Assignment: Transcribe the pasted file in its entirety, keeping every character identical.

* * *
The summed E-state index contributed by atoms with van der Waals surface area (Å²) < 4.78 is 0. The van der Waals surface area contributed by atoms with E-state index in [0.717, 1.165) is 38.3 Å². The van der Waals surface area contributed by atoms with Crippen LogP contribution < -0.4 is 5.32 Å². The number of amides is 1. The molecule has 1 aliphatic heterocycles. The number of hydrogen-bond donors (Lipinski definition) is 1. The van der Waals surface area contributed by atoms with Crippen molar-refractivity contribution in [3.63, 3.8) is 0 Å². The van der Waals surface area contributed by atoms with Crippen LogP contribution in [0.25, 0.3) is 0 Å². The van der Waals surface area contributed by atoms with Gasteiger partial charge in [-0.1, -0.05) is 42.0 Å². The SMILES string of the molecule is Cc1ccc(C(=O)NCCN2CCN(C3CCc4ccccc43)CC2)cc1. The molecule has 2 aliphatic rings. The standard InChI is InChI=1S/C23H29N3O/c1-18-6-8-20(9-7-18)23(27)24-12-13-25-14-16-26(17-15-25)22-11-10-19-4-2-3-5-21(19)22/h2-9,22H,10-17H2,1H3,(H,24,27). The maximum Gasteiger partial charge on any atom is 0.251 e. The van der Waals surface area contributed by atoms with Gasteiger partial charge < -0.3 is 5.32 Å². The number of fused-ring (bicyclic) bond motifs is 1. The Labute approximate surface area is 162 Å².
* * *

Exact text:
The summed E-state index contributed by atoms with van der Waals surface area (Å²) < 4.78 is 0. The van der Waals surface area contributed by atoms with E-state index in [0.717, 1.165) is 38.3 Å². The van der Waals surface area contributed by atoms with Crippen LogP contribution < -0.4 is 5.32 Å². The number of amides is 1. The molecule has 1 aliphatic heterocycles. The number of hydrogen-bond donors (Lipinski definition) is 1. The van der Waals surface area contributed by atoms with Crippen molar-refractivity contribution in [3.63, 3.8) is 0 Å². The van der Waals surface area contributed by atoms with Crippen LogP contribution in [0.25, 0.3) is 0 Å². The van der Waals surface area contributed by atoms with Gasteiger partial charge in [-0.1, -0.05) is 42.0 Å². The SMILES string of the molecule is Cc1ccc(C(=O)NCCN2CCN(C3CCc4ccccc43)CC2)cc1. The molecule has 2 aliphatic rings. The standard InChI is InChI=1S/C23H29N3O/c1-18-6-8-20(9-7-18)23(27)24-12-13-25-14-16-26(17-15-25)22-11-10-19-4-2-3-5-21(19)22/h2-9,22H,10-17H2,1H3,(H,24,27). The maximum Gasteiger partial charge on any atom is 0.251 e. The van der Waals surface area contributed by atoms with Gasteiger partial charge < -0.3 is 5.32 Å². The number of fused-ring (bicyclic) bond motifs is 1. The Labute approximate surface area is 162 Å².